"There was only one way out of this impasse, namely, that infinite, eternal Being should utter its own self in the form of a relative being" (ibid.).

So, man's "imitation of God" is predicated upon God's "imitation of man," so to speak.

Could this be where the wound gets in?

Yes, and in a variety of ways. For example, "anyone who encounters Christ is impelled either to worship him or to pick up stones with which to stone him" (ibid.). One way or another, somebody's gonna get hurt.

Indeed, at the ultimate extreme, "Christ's suffering, his God-forsakenness, his death and descent into hell is the revelation of a divine mystery, the language which God has chosen in order to render himself and his love intelligible to us" (ibid.).

Excuse me, but this is not the God I was expecting.

To be continued...

Monday, March 28, 2016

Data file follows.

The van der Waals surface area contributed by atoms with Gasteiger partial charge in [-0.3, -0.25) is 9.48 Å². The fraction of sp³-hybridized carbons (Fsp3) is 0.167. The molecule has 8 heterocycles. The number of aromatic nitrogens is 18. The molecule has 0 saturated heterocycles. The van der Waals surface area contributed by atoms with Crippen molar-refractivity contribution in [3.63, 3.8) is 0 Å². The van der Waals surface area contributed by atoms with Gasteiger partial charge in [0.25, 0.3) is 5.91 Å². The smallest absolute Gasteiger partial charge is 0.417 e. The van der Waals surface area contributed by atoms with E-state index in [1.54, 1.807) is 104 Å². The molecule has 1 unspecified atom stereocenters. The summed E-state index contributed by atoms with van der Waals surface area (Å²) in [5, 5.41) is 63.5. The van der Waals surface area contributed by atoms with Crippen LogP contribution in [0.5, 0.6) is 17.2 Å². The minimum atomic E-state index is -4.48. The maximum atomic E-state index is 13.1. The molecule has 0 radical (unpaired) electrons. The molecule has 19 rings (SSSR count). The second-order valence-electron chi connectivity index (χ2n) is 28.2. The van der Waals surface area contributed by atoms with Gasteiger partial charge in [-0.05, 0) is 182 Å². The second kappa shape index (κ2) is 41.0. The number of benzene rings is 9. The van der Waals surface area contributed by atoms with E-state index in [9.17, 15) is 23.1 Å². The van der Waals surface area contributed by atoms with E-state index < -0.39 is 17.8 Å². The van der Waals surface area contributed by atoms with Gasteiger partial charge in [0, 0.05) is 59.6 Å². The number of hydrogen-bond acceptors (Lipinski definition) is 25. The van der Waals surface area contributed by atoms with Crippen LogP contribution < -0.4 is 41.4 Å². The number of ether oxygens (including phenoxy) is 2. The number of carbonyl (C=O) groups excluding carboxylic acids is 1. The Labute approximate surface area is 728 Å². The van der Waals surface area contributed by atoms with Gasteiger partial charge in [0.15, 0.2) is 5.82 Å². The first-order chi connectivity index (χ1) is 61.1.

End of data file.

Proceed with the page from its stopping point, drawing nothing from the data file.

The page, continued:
If You Don't Have a Question You Can't Have an Answer, and If You Don't Have a Wound You Can't be Healed

So, man is a perpetual question mark (?) before God.

What is he then in the absence of God? A question, yes, but a literally unanswerable one.

Then again, even posing -- or being -- the question implies something important, in that no other animal questions its existence. All other animals are "complete." They are answers without a question, while man is a question without answer.

There's a riddle for you: why would the most thoroughly complete animal be the most radically incomplete? The one must somehow imply the other in a roundabout way.

Perhaps the most compact way of saying it is that man is free; depending upon whether or not God exists, then freedom equates to the Good or Bad Infinity -- or, in existentialist terms, "being or nothingness." Each term is infinite, although it's the difference between a mountain peak and a swamp.

Schuon writes that "the purpose of our freedom is to enable us to choose what we are in the depths of our heart."

It seems that there is no way to reduce this orthoparadoxical formulation to something more cutandry. We have a seed or spark at our center, "which, far from confining us, dilates us by offering us an inward space without limits and without shadows; and this center is in the last analysis the only one there is" (ibid.).